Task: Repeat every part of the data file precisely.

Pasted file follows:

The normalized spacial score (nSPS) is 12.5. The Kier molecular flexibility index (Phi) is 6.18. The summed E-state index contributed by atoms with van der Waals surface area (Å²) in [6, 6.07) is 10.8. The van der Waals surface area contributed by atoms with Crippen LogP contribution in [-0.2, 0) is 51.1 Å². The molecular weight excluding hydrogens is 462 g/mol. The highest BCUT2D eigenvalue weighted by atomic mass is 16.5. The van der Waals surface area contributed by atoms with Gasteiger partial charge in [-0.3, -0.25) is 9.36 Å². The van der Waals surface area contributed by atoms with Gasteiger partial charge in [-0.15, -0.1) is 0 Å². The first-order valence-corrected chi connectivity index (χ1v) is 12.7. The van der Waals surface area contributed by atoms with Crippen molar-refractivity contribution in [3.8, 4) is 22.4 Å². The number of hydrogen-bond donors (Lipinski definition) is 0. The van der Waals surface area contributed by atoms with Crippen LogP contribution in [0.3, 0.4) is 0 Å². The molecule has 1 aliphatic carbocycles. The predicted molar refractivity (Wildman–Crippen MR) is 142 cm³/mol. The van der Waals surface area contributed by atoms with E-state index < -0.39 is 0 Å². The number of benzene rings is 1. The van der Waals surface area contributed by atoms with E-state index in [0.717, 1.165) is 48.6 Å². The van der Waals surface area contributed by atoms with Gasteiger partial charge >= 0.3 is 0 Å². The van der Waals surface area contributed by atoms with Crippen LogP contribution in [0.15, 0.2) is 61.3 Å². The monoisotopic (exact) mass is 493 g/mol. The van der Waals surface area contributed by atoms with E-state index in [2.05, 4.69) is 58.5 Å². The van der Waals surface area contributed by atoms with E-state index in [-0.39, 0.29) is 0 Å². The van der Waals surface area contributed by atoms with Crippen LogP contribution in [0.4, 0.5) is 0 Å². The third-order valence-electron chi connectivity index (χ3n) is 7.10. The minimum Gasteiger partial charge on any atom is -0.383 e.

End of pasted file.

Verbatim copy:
The normalized spacial score (nSPS) is 12.5. The Kier molecular flexibility index (Phi) is 6.18. The summed E-state index contributed by atoms with van der Waals surface area (Å²) in [6, 6.07) is 10.8. The van der Waals surface area contributed by atoms with Crippen LogP contribution in [-0.2, 0) is 51.1 Å². The molecular weight excluding hydrogens is 462 g/mol. The highest BCUT2D eigenvalue weighted by atomic mass is 16.5. The van der Waals surface area contributed by atoms with Gasteiger partial charge in [-0.3, -0.25) is 9.36 Å². The van der Waals surface area contributed by atoms with Gasteiger partial charge in [-0.15, -0.1) is 0 Å². The first-order valence-corrected chi connectivity index (χ1v) is 12.7. The van der Waals surface area contributed by atoms with Crippen molar-refractivity contribution in [3.8, 4) is 22.4 Å². The number of hydrogen-bond donors (Lipinski definition) is 0. The van der Waals surface area contributed by atoms with Crippen LogP contribution in [0.3, 0.4) is 0 Å². The molecule has 1 aliphatic carbocycles. The predicted molar refractivity (Wildman–Crippen MR) is 142 cm³/mol. The van der Waals surface area contributed by atoms with E-state index < -0.39 is 0 Å². The number of benzene rings is 1. The van der Waals surface area contributed by atoms with E-state index in [0.717, 1.165) is 48.6 Å². The van der Waals surface area contributed by atoms with Gasteiger partial charge >= 0.3 is 0 Å². The van der Waals surface area contributed by atoms with Crippen LogP contribution in [0.15, 0.2) is 61.3 Å². The monoisotopic (exact) mass is 493 g/mol. The van der Waals surface area contributed by atoms with E-state index in [2.05, 4.69) is 58.5 Å². The van der Waals surface area contributed by atoms with E-state index in [-0.39, 0.29) is 0 Å². The van der Waals surface area contributed by atoms with Crippen LogP contribution in [0.4, 0.5) is 0 Å². The third-order valence-electron chi connectivity index (χ3n) is 7.10. The minimum Gasteiger partial charge on any atom is -0.383 e.